Researchers claim to have developed a superconducting substance that operates at temperatures and pressures low enough to be used in real-world applications.
In creating a material that can transport electricity without resistance and pass magnetic fields around the substance, it achieves a breakthrough that scientists have been chasing for more than a century.
The discovery could result in power networks with flawless energy transmission, preventing the loss of up to 200 million megawatt hours because of resistance. Also, it might help with nuclear fusion, a long-awaited process that has the potential to produce endless electricity.
They propose new types of medical equipment and high-speed, hovering trains as additional applications.
The development of two somewhat less ground-breaking but similarly superconducting materials was previously reported by a team led by the same scientist, Ranga Dias, in studies that appeared in Nature and Physical Review Letters. The Nature publication was ultimately retracted by the journal's editors after the scientists' methodology came under scrutiny.
Professor Dias and his team claim they went above and beyond this time to fend off similar criticism. With a team of scientists observing live, scientists sought to corroborate that old study with new data acquired outside of a lab, and they followed a similar procedure for the new research.
‘Evidence of near-ambient superconductivity in a N-doped lutetium hydride,’ an article describing the novel material, was just published in Nature.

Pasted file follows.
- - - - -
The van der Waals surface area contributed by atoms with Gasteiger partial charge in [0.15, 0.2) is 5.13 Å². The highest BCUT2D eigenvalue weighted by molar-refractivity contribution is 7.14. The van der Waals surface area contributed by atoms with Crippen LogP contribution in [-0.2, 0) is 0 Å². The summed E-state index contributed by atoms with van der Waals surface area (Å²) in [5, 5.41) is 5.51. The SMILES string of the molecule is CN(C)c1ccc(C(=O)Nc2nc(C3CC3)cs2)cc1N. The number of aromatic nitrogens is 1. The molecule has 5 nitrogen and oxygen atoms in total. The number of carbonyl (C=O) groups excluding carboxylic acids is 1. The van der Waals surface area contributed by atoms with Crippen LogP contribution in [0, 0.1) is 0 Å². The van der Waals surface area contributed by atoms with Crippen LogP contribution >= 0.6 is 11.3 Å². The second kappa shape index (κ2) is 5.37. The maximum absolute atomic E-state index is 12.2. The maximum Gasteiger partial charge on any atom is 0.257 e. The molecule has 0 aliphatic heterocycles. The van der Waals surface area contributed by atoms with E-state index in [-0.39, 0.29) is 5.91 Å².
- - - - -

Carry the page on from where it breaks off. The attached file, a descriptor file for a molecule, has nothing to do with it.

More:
The substance has been given the moniker "reddmatter" in honor of its color and a Star Trek substance. When scientists discovered that it unexpectedly changed throughout the creation process to become a "very vivid red," they gave it that name.
The substance was created by Professor Dias and his team by combining lutetium, a rare earth metal, with hydrogen and a tiny amount of nitrogen. They were then left to react for two or three days, at high temperatures.
The chemical appeared as a deep blue, per the paper. However, it was then subjected to extremely high pressures, at which point it changed from blue to pink as it attained superconductivity, before changing back to its metallic condition and turning a rich red.
The material still needs to be heated to 20.5ºC and compressed to roughly 145,000 PSI to function. However, that is significantly less intense than other, comparable materials, such as those Professor Dias announced in 2020, that sparked both enthusiasm and skepticism from experts.
And because it is so useful, the researchers claim it will usher in a new era of using superconducting materials in practical applications.
“A pathway to superconducting consumer electronics, energy transfer lines, transportation, and significant improvements of magnetic confinement for fusion are now a reality,” Professor Dias said in a statement. “We believe we are now at the modern superconducting era.”
Those practical applications might include using the material to speed up the development of “tokamak machines” that are being developed to achieve nuclear fusion.